Parashat Toldot (Offspring)
Beresheet (Genesis) 25:19-28:9
Haftarah Malachi 1:1-2:7
During the past couple of weeks, I have been thinking quite a bit about the mystery of the role of the firstborn. In the book of Genesis, we read numerous times about the firstborn not receiving the inheritance, and the question raised in my heart was, why?
Before we get to what I believe is the reason, I would like to refer to this week’s reading. Our Parashah opens with God reaffirming His choice through whom He would continue the promise of blessing made to Abraham. As we can see in Scripture, God foretold Rebecca that one of her sons would rule over the other:
Now these are the records of the generations of Isaac, Abraham’s son: Abraham fathered Isaac; and Isaac was forty years old when he took Rebekah, the daughter of Bethuel the Aramean of Paddan-aram, the sister of Laban the Aramean, to be his wife. Isaac prayed to the LORD on behalf of his wife, because she was barren; and the LORD answered him, and his wife Rebekah conceived. But the children struggled together within her; and she said, “If it is so, why am I like this?” So she went to inquire of the LORD. And the LORD said to her,
“Two nations are in your womb; and two peoples will be separated from your body;
and one people will be stronger than the other; and the older will serve the younger.”
When her days leading to the delivery were at an end, behold, there were twins in her womb. Now the first came out red, all over like a hairy garment; and they named him Esau. Afterward his brother came out with his hand holding on to Esau’s heel, so he was named Jacob; and Isaac was sixty years old when she gave birth to them.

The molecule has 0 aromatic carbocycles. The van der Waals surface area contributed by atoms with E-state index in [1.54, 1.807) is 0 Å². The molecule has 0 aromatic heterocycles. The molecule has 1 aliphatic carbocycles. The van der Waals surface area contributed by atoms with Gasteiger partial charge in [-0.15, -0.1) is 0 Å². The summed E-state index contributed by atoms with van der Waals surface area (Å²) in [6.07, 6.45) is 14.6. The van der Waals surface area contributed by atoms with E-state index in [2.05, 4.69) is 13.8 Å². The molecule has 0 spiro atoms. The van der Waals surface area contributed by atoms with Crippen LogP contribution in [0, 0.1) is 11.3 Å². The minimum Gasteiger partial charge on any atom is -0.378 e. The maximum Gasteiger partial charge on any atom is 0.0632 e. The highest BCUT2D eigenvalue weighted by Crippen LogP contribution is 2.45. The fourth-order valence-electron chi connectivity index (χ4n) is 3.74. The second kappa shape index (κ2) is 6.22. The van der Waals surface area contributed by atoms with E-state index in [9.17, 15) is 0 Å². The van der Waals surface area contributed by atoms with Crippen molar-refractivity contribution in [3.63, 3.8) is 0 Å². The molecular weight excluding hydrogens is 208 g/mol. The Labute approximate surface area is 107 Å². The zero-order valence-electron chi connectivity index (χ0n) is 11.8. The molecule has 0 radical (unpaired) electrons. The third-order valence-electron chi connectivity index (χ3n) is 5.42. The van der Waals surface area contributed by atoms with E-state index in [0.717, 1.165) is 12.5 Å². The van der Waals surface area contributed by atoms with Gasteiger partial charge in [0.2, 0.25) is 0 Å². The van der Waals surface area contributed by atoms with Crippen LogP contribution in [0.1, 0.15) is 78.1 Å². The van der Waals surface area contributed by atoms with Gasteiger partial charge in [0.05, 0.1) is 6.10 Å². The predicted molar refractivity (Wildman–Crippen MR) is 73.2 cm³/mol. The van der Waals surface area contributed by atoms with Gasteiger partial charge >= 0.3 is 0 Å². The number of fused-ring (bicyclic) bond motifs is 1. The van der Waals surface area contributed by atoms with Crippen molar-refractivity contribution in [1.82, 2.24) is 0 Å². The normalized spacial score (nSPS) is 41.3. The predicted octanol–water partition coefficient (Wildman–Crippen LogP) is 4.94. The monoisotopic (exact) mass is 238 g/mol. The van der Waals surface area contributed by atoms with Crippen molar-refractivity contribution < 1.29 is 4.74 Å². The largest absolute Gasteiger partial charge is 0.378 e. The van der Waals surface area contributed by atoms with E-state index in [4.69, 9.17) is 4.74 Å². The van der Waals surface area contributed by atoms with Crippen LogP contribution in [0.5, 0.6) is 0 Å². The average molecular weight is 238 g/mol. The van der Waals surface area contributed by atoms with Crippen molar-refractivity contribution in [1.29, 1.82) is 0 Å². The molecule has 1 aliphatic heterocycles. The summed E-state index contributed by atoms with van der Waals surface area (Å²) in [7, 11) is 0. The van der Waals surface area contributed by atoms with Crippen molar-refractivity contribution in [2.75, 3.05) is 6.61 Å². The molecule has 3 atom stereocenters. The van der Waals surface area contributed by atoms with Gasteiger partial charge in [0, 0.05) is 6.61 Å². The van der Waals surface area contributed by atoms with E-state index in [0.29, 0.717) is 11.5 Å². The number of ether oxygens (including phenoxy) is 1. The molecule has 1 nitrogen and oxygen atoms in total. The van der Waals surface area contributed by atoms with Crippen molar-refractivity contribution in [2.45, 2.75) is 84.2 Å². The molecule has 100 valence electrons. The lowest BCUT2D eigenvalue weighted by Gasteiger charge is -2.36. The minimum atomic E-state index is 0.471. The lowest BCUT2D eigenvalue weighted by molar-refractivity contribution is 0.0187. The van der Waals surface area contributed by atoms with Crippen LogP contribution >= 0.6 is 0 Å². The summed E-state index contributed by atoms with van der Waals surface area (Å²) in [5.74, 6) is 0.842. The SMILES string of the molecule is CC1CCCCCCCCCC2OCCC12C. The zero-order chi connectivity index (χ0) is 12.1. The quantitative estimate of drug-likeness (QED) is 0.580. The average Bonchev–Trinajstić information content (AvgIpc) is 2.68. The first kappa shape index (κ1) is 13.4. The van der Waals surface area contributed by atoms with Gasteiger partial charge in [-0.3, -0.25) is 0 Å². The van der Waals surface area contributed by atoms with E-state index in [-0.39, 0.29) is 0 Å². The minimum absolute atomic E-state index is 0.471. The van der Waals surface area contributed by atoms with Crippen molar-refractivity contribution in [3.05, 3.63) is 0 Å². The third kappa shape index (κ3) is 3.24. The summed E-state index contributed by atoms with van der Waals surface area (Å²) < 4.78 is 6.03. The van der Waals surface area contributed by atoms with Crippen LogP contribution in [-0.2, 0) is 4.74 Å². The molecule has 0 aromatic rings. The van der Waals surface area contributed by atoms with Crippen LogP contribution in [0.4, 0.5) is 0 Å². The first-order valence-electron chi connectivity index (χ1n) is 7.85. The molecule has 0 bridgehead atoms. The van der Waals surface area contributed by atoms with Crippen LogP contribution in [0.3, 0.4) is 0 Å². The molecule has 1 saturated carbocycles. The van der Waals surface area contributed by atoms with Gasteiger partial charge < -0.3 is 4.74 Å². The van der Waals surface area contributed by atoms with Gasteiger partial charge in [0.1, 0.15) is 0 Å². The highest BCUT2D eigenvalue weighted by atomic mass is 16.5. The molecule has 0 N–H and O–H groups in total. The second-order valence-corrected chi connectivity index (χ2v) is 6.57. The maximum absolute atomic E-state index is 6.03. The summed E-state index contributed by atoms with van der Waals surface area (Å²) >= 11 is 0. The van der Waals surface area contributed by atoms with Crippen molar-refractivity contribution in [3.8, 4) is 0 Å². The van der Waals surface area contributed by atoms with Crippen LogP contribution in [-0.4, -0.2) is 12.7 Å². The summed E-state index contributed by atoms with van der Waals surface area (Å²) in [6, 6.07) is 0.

The Scripture portion continues with the well-known story of Jacob tricking Esau into giving the birthright to him, and the ensuing strife that resulted. In fact, Isaac's blessing actually reaffirms what God spoke to Rebecca:
Now may God give you of the dew of heaven, and of the fatness of the earth, and an abundance of grain and new wine; May peoples serve you, and nations bow down to you; be master of your brothers, and may your mother’s sons bow down to you. Cursed be those who curse you, and blessed be those who bless you.
Let's keep this in mind as we look at the Haftarah portion, which once again affirms that God chose Jacob to continue the promise of blessing:
The pronouncement of the word of the LORD to Israel through Malachi: “I have loved you,” says the LORD. But you say, “How have You loved us?” “Was Esau not Jacob’s brother?” declares the LORD. “Yet I have loved Jacob;but I have hated (שָׂנֵ֑אתִי) Esau, and I have made his mountains a desolation and given his inheritance to the jackals of the wilderness.”
Malachi 1:1-3 (emphasis mine)
As I wrote in previous commentaries, most Bible translations translate the Hebrew word “שָׂנֵ֑אתִי” (saneti) as "I hated". However, in a deeper search of that word, I found that it can also mean "to change" or "not to choose". This sheds light on what can be a difficult scripture verse for many people. Instead of hating Esau, it is entirely possible that God simply changed the right of the firstborn and did not choose Esau to fulfill this role, but instead chose Jacob to receive the inheritance, both literally and figuratively.